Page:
Poundstretcher is gunning to be the “branded Aldi”, claiming it cannot be beaten on the price of branded goods as it extends its FMCG offer
The multi-price point value retailer revealed it wants to double the space alotted to its food and toiletries categories to cover more than half its in-store offer. The remaining offer will centre on homewares and pet products.
In a rare interview, Poundstretcher executive chairman Aziz Tayub told Retail Week that most stores have 70 bays dedicated to FMCG out of an average of 250 bays. Poundstretcher is in the process of increasing this to 105 bays in all 402 stores and by 2016 it wants to dedicate 140 bays to the category.
Tayub said: “We’re aiming to be the branded Aldi. Currently, we are competing with the supermarkets. We are a lot smaller than them, but we feel we can beat them on price. Nine out of 10 of our branded groceries are cheaper than our competitors and the supermarkets.
“We want to establish to the public that we have the right offer at the right price.”
Tayub added that 95% of its branded products are sourced from UK manufacturers. He said Poundstretcher works on lower margins than its value rivals, and claims prices tend to be up to 7% cheaper.
Tayub, who owns Poundstretcher’s parent company and supplier Crown Crest, added that his good relationships with suppliers helps him to land favourable deals.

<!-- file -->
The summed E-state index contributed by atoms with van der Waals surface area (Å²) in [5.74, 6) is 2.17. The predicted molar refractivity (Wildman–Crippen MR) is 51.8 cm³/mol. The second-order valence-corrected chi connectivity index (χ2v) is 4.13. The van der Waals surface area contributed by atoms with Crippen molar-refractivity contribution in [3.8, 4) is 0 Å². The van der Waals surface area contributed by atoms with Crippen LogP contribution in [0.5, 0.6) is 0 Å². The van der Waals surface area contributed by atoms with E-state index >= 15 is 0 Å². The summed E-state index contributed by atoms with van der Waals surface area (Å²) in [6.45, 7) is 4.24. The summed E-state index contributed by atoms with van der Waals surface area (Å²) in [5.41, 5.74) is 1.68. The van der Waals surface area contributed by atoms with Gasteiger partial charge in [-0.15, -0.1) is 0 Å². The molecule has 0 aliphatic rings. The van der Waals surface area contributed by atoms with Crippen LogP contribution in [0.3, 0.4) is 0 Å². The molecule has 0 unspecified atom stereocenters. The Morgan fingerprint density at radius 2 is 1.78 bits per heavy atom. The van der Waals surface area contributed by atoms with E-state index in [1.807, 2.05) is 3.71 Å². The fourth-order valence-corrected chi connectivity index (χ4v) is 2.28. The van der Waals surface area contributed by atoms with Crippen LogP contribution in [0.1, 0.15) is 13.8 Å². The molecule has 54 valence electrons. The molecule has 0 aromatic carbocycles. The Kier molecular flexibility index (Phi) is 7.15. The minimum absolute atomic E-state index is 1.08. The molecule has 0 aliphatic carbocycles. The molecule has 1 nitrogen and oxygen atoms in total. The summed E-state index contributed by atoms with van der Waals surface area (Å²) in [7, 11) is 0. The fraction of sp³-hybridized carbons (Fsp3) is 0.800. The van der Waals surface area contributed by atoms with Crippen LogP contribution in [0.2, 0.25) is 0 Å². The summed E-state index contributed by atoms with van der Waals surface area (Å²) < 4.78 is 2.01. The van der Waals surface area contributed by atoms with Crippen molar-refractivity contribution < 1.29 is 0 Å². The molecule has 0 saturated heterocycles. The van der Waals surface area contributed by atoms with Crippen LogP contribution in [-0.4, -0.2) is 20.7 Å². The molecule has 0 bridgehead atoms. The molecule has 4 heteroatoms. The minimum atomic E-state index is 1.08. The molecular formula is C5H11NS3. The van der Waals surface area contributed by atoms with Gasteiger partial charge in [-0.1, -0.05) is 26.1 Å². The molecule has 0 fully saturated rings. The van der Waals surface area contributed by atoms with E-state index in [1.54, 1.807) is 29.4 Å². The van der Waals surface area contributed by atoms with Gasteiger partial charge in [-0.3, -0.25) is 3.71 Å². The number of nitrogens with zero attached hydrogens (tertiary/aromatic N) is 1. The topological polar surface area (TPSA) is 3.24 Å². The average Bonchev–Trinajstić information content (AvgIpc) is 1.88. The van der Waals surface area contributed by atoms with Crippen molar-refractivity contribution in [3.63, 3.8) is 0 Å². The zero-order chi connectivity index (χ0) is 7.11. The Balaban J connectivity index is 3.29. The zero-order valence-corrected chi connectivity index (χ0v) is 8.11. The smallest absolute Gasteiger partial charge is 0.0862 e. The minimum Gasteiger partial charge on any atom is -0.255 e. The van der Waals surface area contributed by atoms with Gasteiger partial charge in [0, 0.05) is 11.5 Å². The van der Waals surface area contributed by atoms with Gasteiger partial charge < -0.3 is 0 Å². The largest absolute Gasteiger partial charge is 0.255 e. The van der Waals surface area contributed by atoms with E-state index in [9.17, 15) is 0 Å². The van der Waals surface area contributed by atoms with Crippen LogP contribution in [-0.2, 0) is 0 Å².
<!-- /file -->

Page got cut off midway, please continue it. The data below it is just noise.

Food discounters Aldi and Lidl have surged in popularity among British consumers due to their inexpensive yet good quality products. They keep prices low by selling largely non-branded products and leveraging their large economies of scale; both retailers have large, global parent companies.
Poundstretcher plans to open a further 200 in the next “few” years, while it is aiming to grow its 100-store pet offer Pet Hut to 265 in-store locations.
Poundstretcher is among just a handful of value retailers to have launched an online proposition in recent years, however Tayub said bricks and mortar will remain the focus. At present online sales account for just 0.8% of total sales. The retailer realaunched its eccomerce website last year.
Tayub said he does not expect online to be a huge part of the business. “If we get to 2% of the business online, I will be happy,” he said.
He added that in the long-term Poundstretcher may consider an IPO or seek private equity investment, but the current focus is on creating the right public perception around its pricing differential